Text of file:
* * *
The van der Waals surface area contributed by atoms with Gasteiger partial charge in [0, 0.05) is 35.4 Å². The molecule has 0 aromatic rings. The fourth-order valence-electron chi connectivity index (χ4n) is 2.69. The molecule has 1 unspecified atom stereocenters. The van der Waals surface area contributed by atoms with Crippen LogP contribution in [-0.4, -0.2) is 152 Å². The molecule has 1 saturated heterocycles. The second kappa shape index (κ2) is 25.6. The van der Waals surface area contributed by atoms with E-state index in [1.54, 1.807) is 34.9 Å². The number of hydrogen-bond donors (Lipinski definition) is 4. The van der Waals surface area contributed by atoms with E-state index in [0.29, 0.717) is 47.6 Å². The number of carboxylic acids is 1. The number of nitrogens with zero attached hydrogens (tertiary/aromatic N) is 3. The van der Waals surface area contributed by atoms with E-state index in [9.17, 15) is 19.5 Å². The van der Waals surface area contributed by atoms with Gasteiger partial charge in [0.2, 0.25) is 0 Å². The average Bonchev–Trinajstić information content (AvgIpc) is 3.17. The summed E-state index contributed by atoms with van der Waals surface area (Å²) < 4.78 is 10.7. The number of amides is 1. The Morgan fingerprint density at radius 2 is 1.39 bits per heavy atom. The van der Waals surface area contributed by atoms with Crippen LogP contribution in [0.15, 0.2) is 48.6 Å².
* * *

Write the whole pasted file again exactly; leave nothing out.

The van der Waals surface area contributed by atoms with Gasteiger partial charge in [0, 0.05) is 35.4 Å². The molecule has 0 aromatic rings. The fourth-order valence-electron chi connectivity index (χ4n) is 2.69. The molecule has 1 unspecified atom stereocenters. The van der Waals surface area contributed by atoms with Crippen LogP contribution in [-0.4, -0.2) is 152 Å². The molecule has 1 saturated heterocycles. The second kappa shape index (κ2) is 25.6. The van der Waals surface area contributed by atoms with E-state index in [1.54, 1.807) is 34.9 Å². The number of hydrogen-bond donors (Lipinski definition) is 4. The van der Waals surface area contributed by atoms with E-state index in [0.29, 0.717) is 47.6 Å². The number of carboxylic acids is 1. The number of nitrogens with zero attached hydrogens (tertiary/aromatic N) is 3. The van der Waals surface area contributed by atoms with E-state index in [9.17, 15) is 19.5 Å². The van der Waals surface area contributed by atoms with Gasteiger partial charge in [0.2, 0.25) is 0 Å². The average Bonchev–Trinajstić information content (AvgIpc) is 3.17. The summed E-state index contributed by atoms with van der Waals surface area (Å²) < 4.78 is 10.7. The number of amides is 1. The Morgan fingerprint density at radius 2 is 1.39 bits per heavy atom. The van der Waals surface area contributed by atoms with Crippen LogP contribution in [0.15, 0.2) is 48.6 Å².